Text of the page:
WASHINGTON, D.C. – Sen. Sherrod Brown (D-Ohio) hosted a conference call Wednesday to announce his plan to introduce legislation that would increase access to prenatal and maternity care. Brown’s bill, the Healthy Maternity and Obstetric Medicine Act (Healthy MOM Act) would create a special enrollment period (SEP) so pregnant women can enroll in or change their healthcare plans once they become pregnant.
Brown was joined on the call by Dr. Jennifer Bailit, maternal-fetal medicine specialist at MetroHealth Medical Center, and journalists from around the state of Ohio.
“Women don’t time their pregnancies around arbitrary insurance open-enrollment periods,” Brown said. “These deadlines should not keep Ohio mothers-to-be from getting the care they need. That’s why I’m introducing the Healthy MOM Act – to ensure all women can access affordable health coverage during their pregnancy. This bill is common sense. We should be doing everything we can to ensure Ohio’s mothers and mothers-to-be receive the care that they need to have healthy pregnancies and healthy infants.”
“Early prenatal care is critical to achieving healthy outcomes for pregnant women and their babies,” said Bailit. “Without early prenatal care we cannot adequately fight the unacceptably high levels of prematurity and infant mortality affecting the United States.”
Women who become pregnant during the Health Insurance Marketplace’s open enrollment period – which begins on Nov. 1 – can change or update their plans or enroll in a new plan, but someone who becomes pregnant outside that period cannot because pregnancy is not considered a “qualifying life event.” Some major life changes – like getting married, giving birth, or adopting a child – are considered “qualifying life events” that make individuals eligible for an SEP, when they can enroll in or change their health care plans through HealthCare.gov. Because pregnancy is not currently classified as a “qualifying life event” under current law, some mothers who become pregnant and are unable to change their insurance status may forgo critical prenatal care or pay significant out-of-pocket medical costs – risking the health and safety of both mother and baby.
During the call, Brown cited as an example his daughter, who has good health insurance and good prenatal care and gave birth to a healthy baby less than two weeks ago.
“Every woman in the state should have the same opportunity my daughter did,” Brown said.
The Healthy MOM Act would address the coverage gap by creating an SEP for pregnant women, ensuring mothers have access to the health care options that best fit their maternity and prenatal needs. Specifically, the Healthy MOM Act would:
• Create an SEP in the Health Insurance Marketplace for pregnant women so they can enroll in or change their healthcare plan;
• Enable the Director of the Office of Personnel Management to establish an SEP for pregnancy for those eligible to receive coverage, but who do not currently receive coverage, through the Federal Employees Health Benefits Program;
• Ensure comprehensive coverage of maternity care – including labor and delivery – for dependent children covered by group health plans and other forms of employer-sponsored coverage; and
• Protect existing income eligibility levels for pregnant women and infants covered by Medicaid.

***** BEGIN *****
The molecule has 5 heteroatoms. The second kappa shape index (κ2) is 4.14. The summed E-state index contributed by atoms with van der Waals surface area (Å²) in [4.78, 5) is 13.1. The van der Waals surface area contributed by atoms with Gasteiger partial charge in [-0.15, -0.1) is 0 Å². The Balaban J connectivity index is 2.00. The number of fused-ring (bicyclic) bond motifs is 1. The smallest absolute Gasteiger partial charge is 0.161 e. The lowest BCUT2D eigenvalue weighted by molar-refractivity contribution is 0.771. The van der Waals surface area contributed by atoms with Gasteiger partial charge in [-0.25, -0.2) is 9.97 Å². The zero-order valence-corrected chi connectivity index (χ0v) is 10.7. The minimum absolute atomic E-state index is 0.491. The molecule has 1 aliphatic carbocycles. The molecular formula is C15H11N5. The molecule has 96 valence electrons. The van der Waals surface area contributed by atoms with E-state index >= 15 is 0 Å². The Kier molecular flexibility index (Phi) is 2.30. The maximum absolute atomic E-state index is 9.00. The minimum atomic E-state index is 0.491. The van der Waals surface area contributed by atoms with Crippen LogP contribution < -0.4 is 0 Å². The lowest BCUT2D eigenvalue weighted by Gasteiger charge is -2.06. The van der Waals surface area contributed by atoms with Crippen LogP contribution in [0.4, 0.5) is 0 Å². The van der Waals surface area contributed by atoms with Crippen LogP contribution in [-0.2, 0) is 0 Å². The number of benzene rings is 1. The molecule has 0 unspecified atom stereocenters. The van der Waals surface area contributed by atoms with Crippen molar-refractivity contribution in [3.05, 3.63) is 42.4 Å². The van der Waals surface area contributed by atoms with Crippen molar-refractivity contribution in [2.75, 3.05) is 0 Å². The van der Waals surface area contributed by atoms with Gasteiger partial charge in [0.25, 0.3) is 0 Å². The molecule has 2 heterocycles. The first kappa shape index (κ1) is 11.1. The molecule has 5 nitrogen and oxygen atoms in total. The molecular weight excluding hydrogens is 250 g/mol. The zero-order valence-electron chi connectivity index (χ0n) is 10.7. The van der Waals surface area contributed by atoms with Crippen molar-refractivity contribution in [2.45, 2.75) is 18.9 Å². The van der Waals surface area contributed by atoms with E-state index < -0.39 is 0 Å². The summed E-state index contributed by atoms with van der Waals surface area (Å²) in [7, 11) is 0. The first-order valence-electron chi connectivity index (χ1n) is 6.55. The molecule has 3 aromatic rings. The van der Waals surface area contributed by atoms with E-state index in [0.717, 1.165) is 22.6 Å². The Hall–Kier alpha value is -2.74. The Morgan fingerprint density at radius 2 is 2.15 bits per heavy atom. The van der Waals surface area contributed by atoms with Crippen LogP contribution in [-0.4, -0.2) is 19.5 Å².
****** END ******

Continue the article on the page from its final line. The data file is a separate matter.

Asked about the cost to insurers, adding a requirement that would guarantee immediate claims on a policy, Brown acknowledged that it would initially cost the insurers money paying out those claims, but added, “We know it will save money in the end. We know it will make healthier babies.”
He said that insurers should see that cost not as an expenditure but as an investment, as they would be reducing their own future costs if babies are born healthier.
“It’s more an investment than a cost,” Brown said. “It will potentially save thousands and thousands of dollars because the babies will be born healthy.”
Brown said studies have shown $1.37 is saved in health care costs for every dollar invested in maternity care.
According to the U.S. Health Resources and Services Administration (HRSA), more than one million babies are born to mothers who did not receive adequate prenatal care each year. Although Ohio’s infant mortality rate has decreased over the past year, the state’s rate is currently 21 percent above the national average and even worse for African American infants, who are 2.2 times more likely to die before their first birthday in Ohio than white babies. Nationwide, maternal mortality rates are three to four times higher for mothers who do not receive prenatal care compared to mothers who do, and babies of mothers who do not receive prenatal care are five times more likely to die and three times as likely to be born prematurely compared with mothers who receive adequate care.
Brown’s legislation will be cosponsored by U.S. Sens. Patty Murray (D-Washington), Barbara Mikulski (D-Maryland), Ed Markey (D-Massachusetts), Jon Tester (D-Montana), Martin Heinrich (D-New Mexico), Tammy Baldwin (D-Wisconsin), Sheldon Whitehouse (D-Rhode Island), and Robert P. Casey Jr. (D-Pennsylvania).
The Healthy MOM Act is endorsed by the following organizations: American College of Nurse-Midwives; American Congress of Obstetricians and Gynecologists; Association of Women’s Health, Obstetric and Neonatal Nurses; EverThrive Illinois; Families USA; March of Dimes; NARAL Pro Choice Oregon; National Health Law Program; National Patient Advocate Foundation; National Women’s Law Center; Maryland Women’s Coalition for Health Care Reform; MomsRising; Ohio Hospital Association; Ohio MetroHealth System; Ohio Public Health Association; and Young Invincibles.
Brown said the Department of Health and Human Services proposed making pregnancy a qualifying life event, but such a change requires legislative action so the HHS did not have the authority under the law to make the change.